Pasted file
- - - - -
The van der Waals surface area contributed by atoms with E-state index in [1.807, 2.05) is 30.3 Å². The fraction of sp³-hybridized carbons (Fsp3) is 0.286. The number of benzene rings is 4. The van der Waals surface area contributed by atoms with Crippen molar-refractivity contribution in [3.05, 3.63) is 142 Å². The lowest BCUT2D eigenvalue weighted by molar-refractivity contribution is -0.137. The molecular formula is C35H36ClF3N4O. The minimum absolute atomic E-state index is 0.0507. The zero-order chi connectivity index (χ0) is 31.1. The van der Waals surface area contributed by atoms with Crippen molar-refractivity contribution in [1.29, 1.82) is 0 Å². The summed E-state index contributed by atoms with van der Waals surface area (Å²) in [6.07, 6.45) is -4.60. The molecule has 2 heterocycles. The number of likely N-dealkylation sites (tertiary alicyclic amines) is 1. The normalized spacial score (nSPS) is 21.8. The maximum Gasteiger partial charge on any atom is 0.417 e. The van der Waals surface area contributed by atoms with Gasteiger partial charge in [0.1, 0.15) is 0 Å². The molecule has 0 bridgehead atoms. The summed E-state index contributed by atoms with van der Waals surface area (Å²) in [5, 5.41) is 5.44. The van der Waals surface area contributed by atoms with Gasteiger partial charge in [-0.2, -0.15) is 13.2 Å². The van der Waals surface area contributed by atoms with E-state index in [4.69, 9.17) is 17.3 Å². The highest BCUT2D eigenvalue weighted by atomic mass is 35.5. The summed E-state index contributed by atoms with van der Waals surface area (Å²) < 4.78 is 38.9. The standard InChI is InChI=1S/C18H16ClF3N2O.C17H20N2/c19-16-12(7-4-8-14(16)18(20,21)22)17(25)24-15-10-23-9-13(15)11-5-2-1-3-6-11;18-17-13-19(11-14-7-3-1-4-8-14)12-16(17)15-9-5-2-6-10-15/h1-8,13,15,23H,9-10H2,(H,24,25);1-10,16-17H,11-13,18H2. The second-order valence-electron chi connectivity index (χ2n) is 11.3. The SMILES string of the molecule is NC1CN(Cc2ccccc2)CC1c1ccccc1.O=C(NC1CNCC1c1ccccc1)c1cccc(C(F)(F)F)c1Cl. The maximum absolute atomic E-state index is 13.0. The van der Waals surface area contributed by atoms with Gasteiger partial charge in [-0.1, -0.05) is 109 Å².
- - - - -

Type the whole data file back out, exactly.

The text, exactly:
The van der Waals surface area contributed by atoms with E-state index in [1.807, 2.05) is 30.3 Å². The fraction of sp³-hybridized carbons (Fsp3) is 0.286. The number of benzene rings is 4. The van der Waals surface area contributed by atoms with Crippen molar-refractivity contribution in [3.05, 3.63) is 142 Å². The lowest BCUT2D eigenvalue weighted by molar-refractivity contribution is -0.137. The molecular formula is C35H36ClF3N4O. The minimum absolute atomic E-state index is 0.0507. The zero-order chi connectivity index (χ0) is 31.1. The van der Waals surface area contributed by atoms with Crippen molar-refractivity contribution in [1.29, 1.82) is 0 Å². The summed E-state index contributed by atoms with van der Waals surface area (Å²) in [6.07, 6.45) is -4.60. The molecule has 2 heterocycles. The number of likely N-dealkylation sites (tertiary alicyclic amines) is 1. The normalized spacial score (nSPS) is 21.8. The maximum Gasteiger partial charge on any atom is 0.417 e. The van der Waals surface area contributed by atoms with Gasteiger partial charge in [0.1, 0.15) is 0 Å². The molecule has 0 bridgehead atoms. The summed E-state index contributed by atoms with van der Waals surface area (Å²) in [5, 5.41) is 5.44. The van der Waals surface area contributed by atoms with Gasteiger partial charge in [-0.2, -0.15) is 13.2 Å². The van der Waals surface area contributed by atoms with E-state index in [4.69, 9.17) is 17.3 Å². The highest BCUT2D eigenvalue weighted by atomic mass is 35.5. The summed E-state index contributed by atoms with van der Waals surface area (Å²) < 4.78 is 38.9. The standard InChI is InChI=1S/C18H16ClF3N2O.C17H20N2/c19-16-12(7-4-8-14(16)18(20,21)22)17(25)24-15-10-23-9-13(15)11-5-2-1-3-6-11;18-17-13-19(11-14-7-3-1-4-8-14)12-16(17)15-9-5-2-6-10-15/h1-8,13,15,23H,9-10H2,(H,24,25);1-10,16-17H,11-13,18H2. The second-order valence-electron chi connectivity index (χ2n) is 11.3. The SMILES string of the molecule is NC1CN(Cc2ccccc2)CC1c1ccccc1.O=C(NC1CNCC1c1ccccc1)c1cccc(C(F)(F)F)c1Cl. The maximum absolute atomic E-state index is 13.0. The van der Waals surface area contributed by atoms with Gasteiger partial charge in [-0.1, -0.05) is 109 Å².